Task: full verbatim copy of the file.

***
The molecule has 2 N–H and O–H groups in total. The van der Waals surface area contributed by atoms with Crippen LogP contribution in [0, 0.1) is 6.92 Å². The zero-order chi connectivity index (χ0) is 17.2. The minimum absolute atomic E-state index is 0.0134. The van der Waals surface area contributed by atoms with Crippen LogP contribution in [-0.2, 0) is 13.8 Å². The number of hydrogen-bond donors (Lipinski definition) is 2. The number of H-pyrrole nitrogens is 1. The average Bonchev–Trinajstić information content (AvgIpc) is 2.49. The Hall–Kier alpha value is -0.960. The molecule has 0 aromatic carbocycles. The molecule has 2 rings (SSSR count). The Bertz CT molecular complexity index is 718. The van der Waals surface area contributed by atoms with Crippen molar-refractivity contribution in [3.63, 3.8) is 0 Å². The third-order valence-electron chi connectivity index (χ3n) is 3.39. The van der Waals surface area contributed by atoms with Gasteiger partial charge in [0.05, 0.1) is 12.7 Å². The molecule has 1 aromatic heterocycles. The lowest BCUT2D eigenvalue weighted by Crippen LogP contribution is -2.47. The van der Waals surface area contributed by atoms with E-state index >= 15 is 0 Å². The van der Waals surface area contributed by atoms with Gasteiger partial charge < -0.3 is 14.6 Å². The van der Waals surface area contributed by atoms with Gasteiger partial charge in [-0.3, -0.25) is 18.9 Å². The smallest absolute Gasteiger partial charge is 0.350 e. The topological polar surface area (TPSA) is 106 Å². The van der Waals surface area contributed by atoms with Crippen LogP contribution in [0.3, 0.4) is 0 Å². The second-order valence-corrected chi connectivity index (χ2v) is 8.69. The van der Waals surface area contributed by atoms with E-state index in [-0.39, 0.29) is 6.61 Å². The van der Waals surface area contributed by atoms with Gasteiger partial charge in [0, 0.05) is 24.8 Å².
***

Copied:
The molecule has 2 N–H and O–H groups in total. The van der Waals surface area contributed by atoms with Crippen LogP contribution in [0, 0.1) is 6.92 Å². The zero-order chi connectivity index (χ0) is 17.2. The minimum absolute atomic E-state index is 0.0134. The van der Waals surface area contributed by atoms with Crippen LogP contribution in [-0.2, 0) is 13.8 Å². The number of hydrogen-bond donors (Lipinski definition) is 2. The number of H-pyrrole nitrogens is 1. The average Bonchev–Trinajstić information content (AvgIpc) is 2.49. The Hall–Kier alpha value is -0.960. The molecule has 0 aromatic carbocycles. The molecule has 2 rings (SSSR count). The Bertz CT molecular complexity index is 718. The van der Waals surface area contributed by atoms with Crippen molar-refractivity contribution in [3.63, 3.8) is 0 Å². The third-order valence-electron chi connectivity index (χ3n) is 3.39. The van der Waals surface area contributed by atoms with Gasteiger partial charge in [0.05, 0.1) is 12.7 Å². The molecule has 1 aromatic heterocycles. The lowest BCUT2D eigenvalue weighted by Crippen LogP contribution is -2.47. The van der Waals surface area contributed by atoms with E-state index >= 15 is 0 Å². The van der Waals surface area contributed by atoms with Gasteiger partial charge < -0.3 is 14.6 Å². The van der Waals surface area contributed by atoms with Gasteiger partial charge in [-0.3, -0.25) is 18.9 Å². The smallest absolute Gasteiger partial charge is 0.350 e. The topological polar surface area (TPSA) is 106 Å². The van der Waals surface area contributed by atoms with Crippen LogP contribution in [0.3, 0.4) is 0 Å². The second-order valence-corrected chi connectivity index (χ2v) is 8.69. The van der Waals surface area contributed by atoms with E-state index in [-0.39, 0.29) is 6.61 Å². The van der Waals surface area contributed by atoms with Gasteiger partial charge in [0, 0.05) is 24.8 Å².